Engineering Systems Design 2

Subject 800-002 (2008)

Note: This is an archived Handbook entry from 2008. Search for this in the current handbook

Credit Points: 12.500
Level: Undergraduate
Dates & Locations:

This subject has the following teaching availabilities in 2008:

Semester 2, - Taught on campus.
Pre-teaching Period Start not applicable
Teaching Period not applicable
Assessment Period End not applicable
Last date to Self-Enrol not applicable
Census Date not applicable
Last date to Withdraw without fail not applicable

Timetable can be viewed here. For information about these dates, click here.
Time Commitment: Contact Hours: Thirty-six hours of lecturesand 36 hours of workshops.
Total Time Commitment: Estimated total time of commitment of 120 hours.
Prerequisites: 800-001 Engineering Design Systems 1
Corequisites: None
Recommended Background Knowledge: None
Non Allowed Subjects: None
Core Participation Requirements:

For the purposes of considering request for Reasonable Adjustments under the Disability Standards for Education (Cwth 2005), and Student Support and Engagement Policy, academic requirements for this subject are articulated in the Subject Overview, Learning Outcomes, Assessment and Generic Skills sections of this entry.

It is University policy to take all reasonable steps to minimise the impact of disability upon academic study, and reasonable adjustments will be made to enhance a student's participation in the University's programs. Students who feel their disability may impact on meeting the requirements of this subject are encouraged to discuss this matter with a Faculty Student Adviser and Student Equity and Disability Support:

Subject Overview:

Engineering Systems Design 2 builds directly on Engineering Design Systems Design 1 by further developing the students' understanding of the engineering method and the importance of engineering in society. Engineering Systems Design 2 focuses on inter-relationships in engineering systems drawing on important examples from lightweight structures and digital electronic circuits. The importance of modelling change through dynamic models is also emphasized. Together with Engineering Systems Design 1, this subject will prepare students for an exciting and rigorous engineering education that will allow them to serve the needs of an increasingly complex society.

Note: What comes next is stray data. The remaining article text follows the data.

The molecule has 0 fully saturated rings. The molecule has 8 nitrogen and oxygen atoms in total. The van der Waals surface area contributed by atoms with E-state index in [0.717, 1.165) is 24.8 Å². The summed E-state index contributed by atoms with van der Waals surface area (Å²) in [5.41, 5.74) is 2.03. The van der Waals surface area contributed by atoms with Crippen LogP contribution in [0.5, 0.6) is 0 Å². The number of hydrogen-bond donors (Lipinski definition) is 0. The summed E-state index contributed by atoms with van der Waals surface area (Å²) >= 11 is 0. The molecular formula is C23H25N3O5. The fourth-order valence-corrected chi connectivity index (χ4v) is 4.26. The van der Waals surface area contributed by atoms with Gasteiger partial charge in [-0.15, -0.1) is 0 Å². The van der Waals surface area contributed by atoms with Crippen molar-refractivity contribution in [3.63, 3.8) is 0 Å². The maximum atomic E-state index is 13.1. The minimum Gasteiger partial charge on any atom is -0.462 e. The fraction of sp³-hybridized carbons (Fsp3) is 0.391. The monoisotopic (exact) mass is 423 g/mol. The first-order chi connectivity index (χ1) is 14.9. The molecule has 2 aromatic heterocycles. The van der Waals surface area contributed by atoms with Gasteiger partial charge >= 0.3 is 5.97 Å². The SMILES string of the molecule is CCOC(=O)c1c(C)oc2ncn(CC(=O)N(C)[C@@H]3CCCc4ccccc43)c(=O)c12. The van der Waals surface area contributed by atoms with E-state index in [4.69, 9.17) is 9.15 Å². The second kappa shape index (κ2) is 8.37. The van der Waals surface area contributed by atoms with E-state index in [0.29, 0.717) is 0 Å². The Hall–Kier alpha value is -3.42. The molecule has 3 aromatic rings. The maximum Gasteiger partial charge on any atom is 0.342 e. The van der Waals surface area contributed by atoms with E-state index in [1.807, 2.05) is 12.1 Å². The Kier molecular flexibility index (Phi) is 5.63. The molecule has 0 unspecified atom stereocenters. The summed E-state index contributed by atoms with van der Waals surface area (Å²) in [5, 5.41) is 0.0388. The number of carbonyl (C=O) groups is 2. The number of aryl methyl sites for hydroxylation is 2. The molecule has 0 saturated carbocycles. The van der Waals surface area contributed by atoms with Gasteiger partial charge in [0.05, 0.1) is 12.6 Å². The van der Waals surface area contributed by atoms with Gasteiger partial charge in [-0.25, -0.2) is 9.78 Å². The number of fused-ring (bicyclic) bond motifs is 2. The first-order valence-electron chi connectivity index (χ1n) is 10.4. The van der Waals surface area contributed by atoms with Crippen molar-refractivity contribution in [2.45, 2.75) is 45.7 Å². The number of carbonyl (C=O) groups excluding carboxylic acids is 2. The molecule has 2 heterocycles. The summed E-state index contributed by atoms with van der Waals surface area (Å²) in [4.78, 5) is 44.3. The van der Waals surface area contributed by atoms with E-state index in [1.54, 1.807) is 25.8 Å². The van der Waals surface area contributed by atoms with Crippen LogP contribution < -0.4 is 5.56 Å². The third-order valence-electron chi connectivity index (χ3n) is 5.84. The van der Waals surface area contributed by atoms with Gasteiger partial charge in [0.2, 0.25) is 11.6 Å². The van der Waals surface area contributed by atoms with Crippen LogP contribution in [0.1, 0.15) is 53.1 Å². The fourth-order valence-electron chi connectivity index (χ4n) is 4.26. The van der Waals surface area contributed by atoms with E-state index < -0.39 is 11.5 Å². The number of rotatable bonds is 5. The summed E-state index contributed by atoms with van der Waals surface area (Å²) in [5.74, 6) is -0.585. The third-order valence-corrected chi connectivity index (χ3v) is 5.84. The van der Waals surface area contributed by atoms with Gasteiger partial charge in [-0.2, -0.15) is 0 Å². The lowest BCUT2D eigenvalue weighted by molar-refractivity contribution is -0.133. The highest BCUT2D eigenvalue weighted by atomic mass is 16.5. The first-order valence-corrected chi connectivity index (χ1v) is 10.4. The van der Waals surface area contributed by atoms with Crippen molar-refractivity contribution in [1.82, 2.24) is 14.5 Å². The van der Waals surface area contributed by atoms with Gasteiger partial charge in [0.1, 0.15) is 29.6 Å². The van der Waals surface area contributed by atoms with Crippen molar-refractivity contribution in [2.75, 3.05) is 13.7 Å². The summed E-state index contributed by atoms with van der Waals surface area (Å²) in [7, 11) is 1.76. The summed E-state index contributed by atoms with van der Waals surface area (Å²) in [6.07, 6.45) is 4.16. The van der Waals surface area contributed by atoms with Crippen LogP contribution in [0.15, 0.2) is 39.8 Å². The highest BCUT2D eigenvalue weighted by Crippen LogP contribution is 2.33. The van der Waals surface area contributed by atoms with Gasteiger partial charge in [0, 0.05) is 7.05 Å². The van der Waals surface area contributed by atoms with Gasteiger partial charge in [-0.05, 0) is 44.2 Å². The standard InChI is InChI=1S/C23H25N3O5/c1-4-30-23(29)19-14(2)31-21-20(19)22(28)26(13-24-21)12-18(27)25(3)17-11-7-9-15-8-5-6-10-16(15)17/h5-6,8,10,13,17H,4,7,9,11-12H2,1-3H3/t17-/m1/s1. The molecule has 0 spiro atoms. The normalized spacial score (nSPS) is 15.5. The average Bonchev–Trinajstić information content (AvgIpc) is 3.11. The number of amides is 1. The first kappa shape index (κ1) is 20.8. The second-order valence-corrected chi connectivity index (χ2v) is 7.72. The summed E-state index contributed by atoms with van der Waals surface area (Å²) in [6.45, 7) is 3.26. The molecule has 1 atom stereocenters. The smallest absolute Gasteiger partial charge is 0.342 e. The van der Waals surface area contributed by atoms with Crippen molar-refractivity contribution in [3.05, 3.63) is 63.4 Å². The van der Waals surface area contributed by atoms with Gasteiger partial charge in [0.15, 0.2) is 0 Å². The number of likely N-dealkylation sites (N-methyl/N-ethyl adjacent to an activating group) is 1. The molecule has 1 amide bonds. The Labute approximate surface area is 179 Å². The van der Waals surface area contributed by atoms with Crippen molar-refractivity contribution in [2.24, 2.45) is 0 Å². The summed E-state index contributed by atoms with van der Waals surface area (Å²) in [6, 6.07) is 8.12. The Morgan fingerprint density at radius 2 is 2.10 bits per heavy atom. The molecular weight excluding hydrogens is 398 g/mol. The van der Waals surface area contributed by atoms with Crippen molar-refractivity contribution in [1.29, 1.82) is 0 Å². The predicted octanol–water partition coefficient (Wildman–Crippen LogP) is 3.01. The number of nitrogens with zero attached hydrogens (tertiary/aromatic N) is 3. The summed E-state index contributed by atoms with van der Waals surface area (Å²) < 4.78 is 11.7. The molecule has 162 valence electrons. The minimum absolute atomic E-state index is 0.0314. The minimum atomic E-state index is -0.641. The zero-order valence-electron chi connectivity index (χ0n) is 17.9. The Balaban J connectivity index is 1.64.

At the completion of this subject students should be able to:

  • Explain and give examples of the nature of inter-relationships in systems;
  • Describe the inter-relationships in modelling a truss from the statics, materials and geometric perspectives;
  • Describe the inter-relationships in modelling digital electronic circuits from the logical and electronic perspectives;
  • Explain what engineers mean by the state of a system, to recognize that the state of many important physical systems changes with time, and to give examples of why engineers need to model such dynamic systems; and
  • Write MATLAB programs of moderate complexity to assist in the design and analysis of engineering systems.
Assessment: Subject journal (10%), 3 team-based projects due in weeks 4,8 and 12 of the semester (30% in total), and 1 written 3-hour end of semester examination (60%).
Prescribed Texts: Enginering Systems: An Introduction, Jay Brockman, Thomas Fuja, and Stephen Batill, Wiley, August 2007.
Breadth Options:

This subject potentially can be taken as a breadth subject component for the following courses:

  • Bachelor of Arts
  • Bachelor of Commerce
  • Bachelor of Music

You should visit learn more about breadth subjects and read the breadth requirements for your degree, and should discuss your choice with your student adviser, before deciding on your subjects.

Fees Information: Subject EFTSL, Level, Discipline & Census Date
Generic Skills:

At the completion of this subject students should have developed their;

  • Problem solving and analytical skills;
  • Capacity to tackle unfamiliar problems;
  • Communication skills through written and oral presentations;
  • Ability to plan work and be efficient in time management;
  • Hands-on skills through practical projects;
  • Sense of intellectual curiosity;
  • Appreciation of different learning styles; and
  • Ability to work effectively in a team environment.
Notes: Students enrolled in the BSc (new degree only) will receive science credit for the completion of this subject.
Related Course(s): Bachelor of Engineering (Chemical Engineering)
Bachelor of Engineering (Chemical and Biomolecular Engineering)
Bachelor of Engineering (Civil Engineering)
Bachelor of Engineering (Electrical Engineering)
Bachelor of Engineering (Mechanical and Manufacturing Engineering)
Bachelor of Engineering (Software Engineering)

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